The assumption that this will be the "Asian century" is so universal that Jacques Chirac (borrowing from Harold Macmillan vis-Ă -vis JFK) now promotes himself as Greece to Beijing's Rome, and the marginally less deranged of The Guardian's many Euro-fantasists excuse the EU's sclerosis on the grounds that no one could possibly compete with the unstoppable rise of a Chinese behemoth that by mid-century will have squashed America like the cockroach she is.
Even in the US, the cry is heard: Go east, young man! "If I were a young journalist today, figuring out where I should go to make my career, I would go to China," said Philip Bennett, The Washington Post's managing editor, in a fawning interview with The People's Daily in Beijing a few weeks back. "I think China is the best place in the world to be an American journalist right now."
Really? Tell it to Zhao Yan of The New York Times' Beijing bureau, who was arrested last September and has been held without trial ever since.
What we're seeing is an inversion of what Erle Stanley Gardner observed: a cunning simulation of external wealth and power that is, in fact, a forbidding false front for a state that remains a squalid hovel. Zhao of the Times is not alone in his fate: China jails more journalists than any other country in the world. Ching Cheong, a correspondent for The Straits Times of Singapore, disappeared in April while seeking copies of unpublished interviews with Zhao Ziyang, the Communist Party general secretary, who fell from favour after declining to support the Tiananmen Square massacre. And, if that's how the regime treats representatives of leading global publications, you can imagine what "the best place in the world" to be a journalist is like for the local boys.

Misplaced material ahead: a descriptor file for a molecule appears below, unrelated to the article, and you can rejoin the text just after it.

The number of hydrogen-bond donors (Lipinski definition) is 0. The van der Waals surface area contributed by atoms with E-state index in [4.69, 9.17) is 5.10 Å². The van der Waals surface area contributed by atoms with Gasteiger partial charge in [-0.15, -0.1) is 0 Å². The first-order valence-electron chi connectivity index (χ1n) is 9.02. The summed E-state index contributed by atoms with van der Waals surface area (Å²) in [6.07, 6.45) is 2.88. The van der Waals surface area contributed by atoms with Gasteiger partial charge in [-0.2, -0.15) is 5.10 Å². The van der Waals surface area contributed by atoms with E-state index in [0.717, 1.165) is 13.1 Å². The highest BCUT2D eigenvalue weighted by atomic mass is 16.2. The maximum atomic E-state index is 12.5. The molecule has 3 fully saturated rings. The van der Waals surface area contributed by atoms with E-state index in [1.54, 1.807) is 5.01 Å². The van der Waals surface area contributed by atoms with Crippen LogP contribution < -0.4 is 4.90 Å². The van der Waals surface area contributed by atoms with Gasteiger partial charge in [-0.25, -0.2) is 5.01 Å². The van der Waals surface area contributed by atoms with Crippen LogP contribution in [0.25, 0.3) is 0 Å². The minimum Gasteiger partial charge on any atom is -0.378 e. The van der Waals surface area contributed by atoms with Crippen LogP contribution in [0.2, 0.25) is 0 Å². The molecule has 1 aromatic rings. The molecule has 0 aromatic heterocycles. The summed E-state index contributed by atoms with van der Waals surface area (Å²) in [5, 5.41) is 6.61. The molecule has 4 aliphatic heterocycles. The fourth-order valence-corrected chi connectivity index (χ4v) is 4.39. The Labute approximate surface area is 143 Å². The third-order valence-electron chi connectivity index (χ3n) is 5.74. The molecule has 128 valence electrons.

China is (to borrow the formulation they used when they swallowed Hong Kong) "One Country, Two Systems". On the one hand, there's the China the world gushes over - the economic powerhouse that makes just about everything in your house. On the other, there's the largely unreconstructed official China - a regime that, while no longer as zealously ideological as it once was, nevertheless clings to the old techniques beloved of paranoid totalitarianism: lie and bluster in public, arrest and torture in private. China is the Security Council member most actively promoting inaction on Darfur, where (in the most significant long-range military deployment in five centuries), it has 4,000 troops protecting its oil interests. Kim Jong-Il of North Korea is an international threat only because Beijing licenses him as a provocateur with which to torment Washington and Tokyo, in the way that a mob boss will send round a mentally unstable heavy. This is not the behaviour of a psychologically healthy state.